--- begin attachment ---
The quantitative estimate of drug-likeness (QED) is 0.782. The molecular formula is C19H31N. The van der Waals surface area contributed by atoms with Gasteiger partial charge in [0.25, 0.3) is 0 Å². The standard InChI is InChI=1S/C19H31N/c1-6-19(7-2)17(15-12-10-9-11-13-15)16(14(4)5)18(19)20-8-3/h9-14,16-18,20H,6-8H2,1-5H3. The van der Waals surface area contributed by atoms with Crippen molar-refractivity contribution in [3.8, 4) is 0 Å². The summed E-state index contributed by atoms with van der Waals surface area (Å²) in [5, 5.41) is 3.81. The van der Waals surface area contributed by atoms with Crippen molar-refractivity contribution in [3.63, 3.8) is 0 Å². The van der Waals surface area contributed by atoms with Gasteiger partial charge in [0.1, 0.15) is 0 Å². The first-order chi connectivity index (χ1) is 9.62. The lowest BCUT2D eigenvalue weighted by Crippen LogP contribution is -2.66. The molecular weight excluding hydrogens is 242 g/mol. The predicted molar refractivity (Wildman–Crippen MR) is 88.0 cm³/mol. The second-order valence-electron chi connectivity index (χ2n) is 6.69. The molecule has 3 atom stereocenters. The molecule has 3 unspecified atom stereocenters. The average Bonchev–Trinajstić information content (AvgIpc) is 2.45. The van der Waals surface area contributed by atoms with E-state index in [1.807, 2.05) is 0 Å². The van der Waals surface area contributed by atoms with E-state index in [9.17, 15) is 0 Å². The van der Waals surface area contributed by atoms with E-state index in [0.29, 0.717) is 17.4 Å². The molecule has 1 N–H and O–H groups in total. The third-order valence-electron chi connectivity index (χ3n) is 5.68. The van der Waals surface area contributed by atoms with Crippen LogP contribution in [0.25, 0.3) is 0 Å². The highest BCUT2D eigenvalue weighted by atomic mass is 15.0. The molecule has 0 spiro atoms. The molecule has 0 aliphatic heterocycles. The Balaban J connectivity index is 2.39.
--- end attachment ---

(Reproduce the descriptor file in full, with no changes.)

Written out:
The quantitative estimate of drug-likeness (QED) is 0.782. The molecular formula is C19H31N. The van der Waals surface area contributed by atoms with Gasteiger partial charge in [0.25, 0.3) is 0 Å². The standard InChI is InChI=1S/C19H31N/c1-6-19(7-2)17(15-12-10-9-11-13-15)16(14(4)5)18(19)20-8-3/h9-14,16-18,20H,6-8H2,1-5H3. The van der Waals surface area contributed by atoms with Crippen molar-refractivity contribution in [3.8, 4) is 0 Å². The summed E-state index contributed by atoms with van der Waals surface area (Å²) in [5, 5.41) is 3.81. The van der Waals surface area contributed by atoms with Crippen molar-refractivity contribution in [3.63, 3.8) is 0 Å². The van der Waals surface area contributed by atoms with Gasteiger partial charge in [0.1, 0.15) is 0 Å². The first-order chi connectivity index (χ1) is 9.62. The lowest BCUT2D eigenvalue weighted by Crippen LogP contribution is -2.66. The molecular weight excluding hydrogens is 242 g/mol. The predicted molar refractivity (Wildman–Crippen MR) is 88.0 cm³/mol. The second-order valence-electron chi connectivity index (χ2n) is 6.69. The molecule has 3 atom stereocenters. The molecule has 3 unspecified atom stereocenters. The average Bonchev–Trinajstić information content (AvgIpc) is 2.45. The van der Waals surface area contributed by atoms with E-state index in [1.807, 2.05) is 0 Å². The van der Waals surface area contributed by atoms with E-state index in [9.17, 15) is 0 Å². The van der Waals surface area contributed by atoms with E-state index in [0.29, 0.717) is 17.4 Å². The molecule has 1 N–H and O–H groups in total. The third-order valence-electron chi connectivity index (χ3n) is 5.68. The van der Waals surface area contributed by atoms with Crippen LogP contribution in [0.25, 0.3) is 0 Å². The highest BCUT2D eigenvalue weighted by atomic mass is 15.0. The molecule has 0 spiro atoms. The molecule has 0 aliphatic heterocycles. The Balaban J connectivity index is 2.39.